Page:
(7)

    where kN,2 can be obtained as Hoew (1969) (see also, Guenther (2007))

    $$\begin{array}{@{}rcl@{}} k_{N,2,\alpha,\rho} & = & \left(z_{\frac{1+\rho}{2}}\sqrt{1+n^{-1}} \right) \sqrt{\frac{n-1}{\chi^{2}_{n-1;\alpha}}} \sqrt{1+\frac{n-3-\chi^{2}_{n-1;\alpha}}{2(n+1)^{2}}}, \end{array} $$

    and \(\chi ^{2}_{d;p}\) is the p-th upper percentile of the chi-square distribution with d degrees of freedom. Note that the two-sided tolerance interval with tolerance factor kN,2,α,ρ is an approximation. For the other ways to approximate the tolerance factor, one can refer to Section 2.3 of Krishnamoorthy and Mathew (2009).

  • Cauchy distribution: The PDF and CDF of a Cauchy distribution with location parameter μC and scale parameter σC are, respectively,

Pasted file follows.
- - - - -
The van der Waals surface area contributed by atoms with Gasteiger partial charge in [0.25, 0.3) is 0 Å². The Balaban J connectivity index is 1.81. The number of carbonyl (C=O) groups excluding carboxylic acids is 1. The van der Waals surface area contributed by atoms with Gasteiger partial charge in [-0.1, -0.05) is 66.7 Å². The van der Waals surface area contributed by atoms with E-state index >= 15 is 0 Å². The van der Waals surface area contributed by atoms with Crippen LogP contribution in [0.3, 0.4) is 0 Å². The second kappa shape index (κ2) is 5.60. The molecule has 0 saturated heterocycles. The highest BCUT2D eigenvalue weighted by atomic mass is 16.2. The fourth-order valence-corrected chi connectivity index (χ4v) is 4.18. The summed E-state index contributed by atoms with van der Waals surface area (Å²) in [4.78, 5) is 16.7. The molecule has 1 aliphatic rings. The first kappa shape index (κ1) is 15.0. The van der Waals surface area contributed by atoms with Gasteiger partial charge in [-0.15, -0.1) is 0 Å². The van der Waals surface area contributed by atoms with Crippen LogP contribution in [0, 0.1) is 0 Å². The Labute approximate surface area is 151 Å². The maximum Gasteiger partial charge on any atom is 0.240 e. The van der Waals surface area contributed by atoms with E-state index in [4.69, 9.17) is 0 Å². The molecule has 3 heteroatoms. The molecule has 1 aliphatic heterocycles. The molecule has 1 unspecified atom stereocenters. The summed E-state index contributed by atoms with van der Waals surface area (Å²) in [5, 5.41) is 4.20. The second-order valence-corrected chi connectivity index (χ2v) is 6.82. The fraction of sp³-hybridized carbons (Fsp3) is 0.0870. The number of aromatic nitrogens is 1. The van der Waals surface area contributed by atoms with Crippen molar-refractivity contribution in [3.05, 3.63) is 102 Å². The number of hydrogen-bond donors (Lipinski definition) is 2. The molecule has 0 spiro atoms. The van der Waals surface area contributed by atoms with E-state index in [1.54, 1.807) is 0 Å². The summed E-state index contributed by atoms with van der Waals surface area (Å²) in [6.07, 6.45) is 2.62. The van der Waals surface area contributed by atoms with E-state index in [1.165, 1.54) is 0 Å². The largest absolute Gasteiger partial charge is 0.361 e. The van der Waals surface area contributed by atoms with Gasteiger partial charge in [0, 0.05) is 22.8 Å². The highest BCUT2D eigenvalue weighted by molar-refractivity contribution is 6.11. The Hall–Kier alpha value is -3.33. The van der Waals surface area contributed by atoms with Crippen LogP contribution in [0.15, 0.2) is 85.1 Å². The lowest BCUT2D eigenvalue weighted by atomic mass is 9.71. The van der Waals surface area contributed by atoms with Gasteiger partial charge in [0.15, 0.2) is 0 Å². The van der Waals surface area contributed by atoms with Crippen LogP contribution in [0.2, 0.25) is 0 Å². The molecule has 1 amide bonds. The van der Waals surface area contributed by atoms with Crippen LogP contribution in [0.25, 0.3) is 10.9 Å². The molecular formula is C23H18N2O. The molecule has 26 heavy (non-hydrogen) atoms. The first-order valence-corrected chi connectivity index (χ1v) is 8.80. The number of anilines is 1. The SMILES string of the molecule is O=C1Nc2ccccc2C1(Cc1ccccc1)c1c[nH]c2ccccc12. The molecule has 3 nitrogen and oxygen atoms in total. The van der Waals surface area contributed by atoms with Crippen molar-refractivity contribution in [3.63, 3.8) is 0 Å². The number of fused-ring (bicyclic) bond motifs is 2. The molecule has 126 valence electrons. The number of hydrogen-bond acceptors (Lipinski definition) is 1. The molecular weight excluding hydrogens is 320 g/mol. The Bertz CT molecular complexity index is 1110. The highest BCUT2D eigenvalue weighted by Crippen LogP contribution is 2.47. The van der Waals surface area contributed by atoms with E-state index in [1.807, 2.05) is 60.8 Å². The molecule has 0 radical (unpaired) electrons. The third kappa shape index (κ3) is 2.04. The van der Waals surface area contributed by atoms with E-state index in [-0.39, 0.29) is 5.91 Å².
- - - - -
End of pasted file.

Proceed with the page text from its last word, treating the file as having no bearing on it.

$$\begin{array}{*{20}l} f_{C}(x;\mu_{C},\sigma_{C}) = & \frac{1}{\pi\sigma_{C}} \left[\frac{\sigma_{C}^{2}}{(x-\mu_{C})^{2}+\sigma_{C}^{2}}\right] \end{array} $$
    (8)
    $$\begin{array}{*{20}l} {\text{and }} F_{C}(x; \mu_{C},\sigma_{C}) = & \int_{- \infty}^{x} \frac{1}{\pi\sigma_{C}} \left[\frac{\sigma_{C}^{2}}{(t-\mu_{C})^{2}+\sigma_{C}^{2}}\right] \mathrm{d}t, \end{array} $$
    (9)

    where −<x<,−<μC< and σC>0.

    Based on a random sample of size n, X1,X2,…,Xn, from the Cauchy distribution with PDF and CDF in Eqs. (8) and (9), respectively, suppose \({\hat \mu }_{C}\) and \({\hat \sigma }_{C}\) are the maximum likelihood estimates of μC and σC, respectively, then the lower and upper one-sided [ 100(1−α)%]/[100 ρ%] tolerance intervals are (−,LC,1) and (UC,1,) with

    $$\begin{array}{@{}rcl@{}} L_{C,1} = {\hat \mu}_{C} - k_{C,\alpha,\rho} {\hat \sigma}_{C} {\text{ and }} U_{C,1} = {\hat \mu}_{C} + k_{C,\alpha,\rho} {\hat \sigma}_{C}, \end{array} $$

    where kC,α,ρ is defined as